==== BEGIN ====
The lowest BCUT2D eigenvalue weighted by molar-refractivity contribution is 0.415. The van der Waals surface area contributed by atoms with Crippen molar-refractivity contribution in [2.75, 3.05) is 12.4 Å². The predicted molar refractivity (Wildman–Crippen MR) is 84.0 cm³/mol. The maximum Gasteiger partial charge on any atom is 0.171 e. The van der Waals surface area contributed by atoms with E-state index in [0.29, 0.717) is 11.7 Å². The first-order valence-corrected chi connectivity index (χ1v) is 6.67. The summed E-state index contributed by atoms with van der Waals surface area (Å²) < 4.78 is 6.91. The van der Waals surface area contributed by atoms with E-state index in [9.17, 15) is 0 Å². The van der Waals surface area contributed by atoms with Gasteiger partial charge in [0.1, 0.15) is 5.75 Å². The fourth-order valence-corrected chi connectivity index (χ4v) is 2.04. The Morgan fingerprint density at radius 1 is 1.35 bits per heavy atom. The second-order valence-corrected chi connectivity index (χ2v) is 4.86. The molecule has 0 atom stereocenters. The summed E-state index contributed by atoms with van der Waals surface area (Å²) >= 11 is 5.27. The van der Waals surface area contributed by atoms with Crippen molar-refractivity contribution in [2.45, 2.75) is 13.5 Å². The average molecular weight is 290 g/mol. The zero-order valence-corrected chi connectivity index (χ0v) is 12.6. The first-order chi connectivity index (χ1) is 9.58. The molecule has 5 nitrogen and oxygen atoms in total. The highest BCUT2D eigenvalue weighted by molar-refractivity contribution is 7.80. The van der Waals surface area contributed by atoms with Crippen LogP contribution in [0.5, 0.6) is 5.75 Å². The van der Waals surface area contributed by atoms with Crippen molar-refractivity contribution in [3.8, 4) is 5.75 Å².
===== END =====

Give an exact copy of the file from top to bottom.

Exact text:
The lowest BCUT2D eigenvalue weighted by molar-refractivity contribution is 0.415. The van der Waals surface area contributed by atoms with Crippen molar-refractivity contribution in [2.75, 3.05) is 12.4 Å². The predicted molar refractivity (Wildman–Crippen MR) is 84.0 cm³/mol. The maximum Gasteiger partial charge on any atom is 0.171 e. The van der Waals surface area contributed by atoms with E-state index in [0.29, 0.717) is 11.7 Å². The first-order valence-corrected chi connectivity index (χ1v) is 6.67. The summed E-state index contributed by atoms with van der Waals surface area (Å²) < 4.78 is 6.91. The van der Waals surface area contributed by atoms with E-state index in [9.17, 15) is 0 Å². The van der Waals surface area contributed by atoms with Gasteiger partial charge in [0.1, 0.15) is 5.75 Å². The fourth-order valence-corrected chi connectivity index (χ4v) is 2.04. The Morgan fingerprint density at radius 1 is 1.35 bits per heavy atom. The second-order valence-corrected chi connectivity index (χ2v) is 4.86. The molecule has 0 atom stereocenters. The summed E-state index contributed by atoms with van der Waals surface area (Å²) >= 11 is 5.27. The van der Waals surface area contributed by atoms with Crippen molar-refractivity contribution in [2.45, 2.75) is 13.5 Å². The average molecular weight is 290 g/mol. The zero-order valence-corrected chi connectivity index (χ0v) is 12.6. The first-order chi connectivity index (χ1) is 9.58. The molecule has 5 nitrogen and oxygen atoms in total. The highest BCUT2D eigenvalue weighted by molar-refractivity contribution is 7.80. The van der Waals surface area contributed by atoms with Crippen LogP contribution in [0.5, 0.6) is 5.75 Å². The van der Waals surface area contributed by atoms with Crippen molar-refractivity contribution in [3.8, 4) is 5.75 Å².